BookBin2013: Elmer


Another graphic novel posing another allegorical examination of another human flaw. This time, rather than examining our obsession with war by putting animals in the path of bullets instead of humans, we examine humanity’s intolerance of those who are different…through racism toward sentient chickens.

I know, denizens. I know.

Actually, though, sometimes the best way to get someone to think differently about a topic or to look at it with fresh eyes is to pull it out of familiar settings and turn it on its head a bit. Why do you think Star Trek has been so popular for so many years? When we remove these topics from the realm of the familiar and put them in unexpected settings, we’re forced to view them in new ways. Perhaps even view them in ways opposite from how we would typically view them.

Such is the case with Gerry Alanguilan’s graphic novel Elmer. Part social commentary, part family drama, the novel tells the story of the strange and sudden evolution of chickens into creatures capable of intelligent communication and interaction with humans, and what this means for a global society forced to accept that what was once part of the dinner menu at McDonald’s now demands the same rights and freedoms as any other sentient being.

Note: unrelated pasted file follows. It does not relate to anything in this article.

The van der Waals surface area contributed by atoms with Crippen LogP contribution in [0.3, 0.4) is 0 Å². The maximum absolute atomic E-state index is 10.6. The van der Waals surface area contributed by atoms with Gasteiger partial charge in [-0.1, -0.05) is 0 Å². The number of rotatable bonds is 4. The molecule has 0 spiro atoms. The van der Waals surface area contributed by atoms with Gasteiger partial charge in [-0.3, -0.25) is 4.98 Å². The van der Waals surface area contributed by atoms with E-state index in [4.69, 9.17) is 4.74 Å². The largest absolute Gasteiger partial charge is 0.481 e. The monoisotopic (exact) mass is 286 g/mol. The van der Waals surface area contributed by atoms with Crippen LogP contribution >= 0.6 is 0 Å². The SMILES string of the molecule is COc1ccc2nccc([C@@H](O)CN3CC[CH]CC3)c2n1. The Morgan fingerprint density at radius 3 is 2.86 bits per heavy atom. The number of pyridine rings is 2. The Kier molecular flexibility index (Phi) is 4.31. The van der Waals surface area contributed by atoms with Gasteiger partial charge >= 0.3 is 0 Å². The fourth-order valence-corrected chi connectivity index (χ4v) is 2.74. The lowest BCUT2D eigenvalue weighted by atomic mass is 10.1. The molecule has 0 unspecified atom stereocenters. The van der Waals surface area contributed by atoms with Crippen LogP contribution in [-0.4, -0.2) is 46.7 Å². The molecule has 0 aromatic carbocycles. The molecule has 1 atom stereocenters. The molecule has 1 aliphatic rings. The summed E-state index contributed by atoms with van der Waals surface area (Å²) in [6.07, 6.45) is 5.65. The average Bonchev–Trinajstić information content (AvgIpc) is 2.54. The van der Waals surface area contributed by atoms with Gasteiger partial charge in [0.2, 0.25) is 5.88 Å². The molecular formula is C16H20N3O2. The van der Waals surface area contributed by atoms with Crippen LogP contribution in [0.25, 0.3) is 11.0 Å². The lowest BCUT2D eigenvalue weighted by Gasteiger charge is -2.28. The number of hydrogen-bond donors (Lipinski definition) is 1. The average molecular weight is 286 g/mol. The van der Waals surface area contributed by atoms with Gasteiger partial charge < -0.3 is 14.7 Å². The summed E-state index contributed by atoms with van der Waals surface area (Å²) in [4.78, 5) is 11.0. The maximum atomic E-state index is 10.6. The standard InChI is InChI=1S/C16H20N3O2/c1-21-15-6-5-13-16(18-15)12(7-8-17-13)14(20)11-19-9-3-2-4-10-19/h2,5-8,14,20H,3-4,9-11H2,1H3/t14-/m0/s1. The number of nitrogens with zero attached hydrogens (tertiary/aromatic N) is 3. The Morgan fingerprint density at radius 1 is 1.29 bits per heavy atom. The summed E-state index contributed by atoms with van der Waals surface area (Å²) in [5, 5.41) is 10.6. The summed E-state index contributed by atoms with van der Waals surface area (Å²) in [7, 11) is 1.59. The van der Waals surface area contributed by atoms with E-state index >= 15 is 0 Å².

Where my previous BookBin review left me feeling quite depressed, Elmer left me feeling amused as well as enamored of the fact that Alanguilan succeeded, for even the briefest of moments, in encouraging me to re-examine my rather carnivorous eating habits. What would I do if, tomorrow, chickens actually did start speaking? Or, even worse, cows? How would we deal with no longer being able to depend upon these creatures for sustenance?

Insert parallel comparison with slavery and emancipation. Minus the consumption. Again, always interesting when someone can force us to view old arguments through new lenses.

Sadly, I’m still just a carnivore at heart. I’ve greatly reduced my meat consumption in recent years, particularly my red meat consumption. But sometimes…sometimes. Sorry, Bessy, but sometimes I just need a steak.

Final Verdict: I might be tempted to add this to my wish list, just to keep an eye out for a cheap copy through Amazon Market Place. It was an interesting enough concept executed in a captivating enough way that I wouldn’t be averse to revisiting it later on (could I sound any more non-committal?).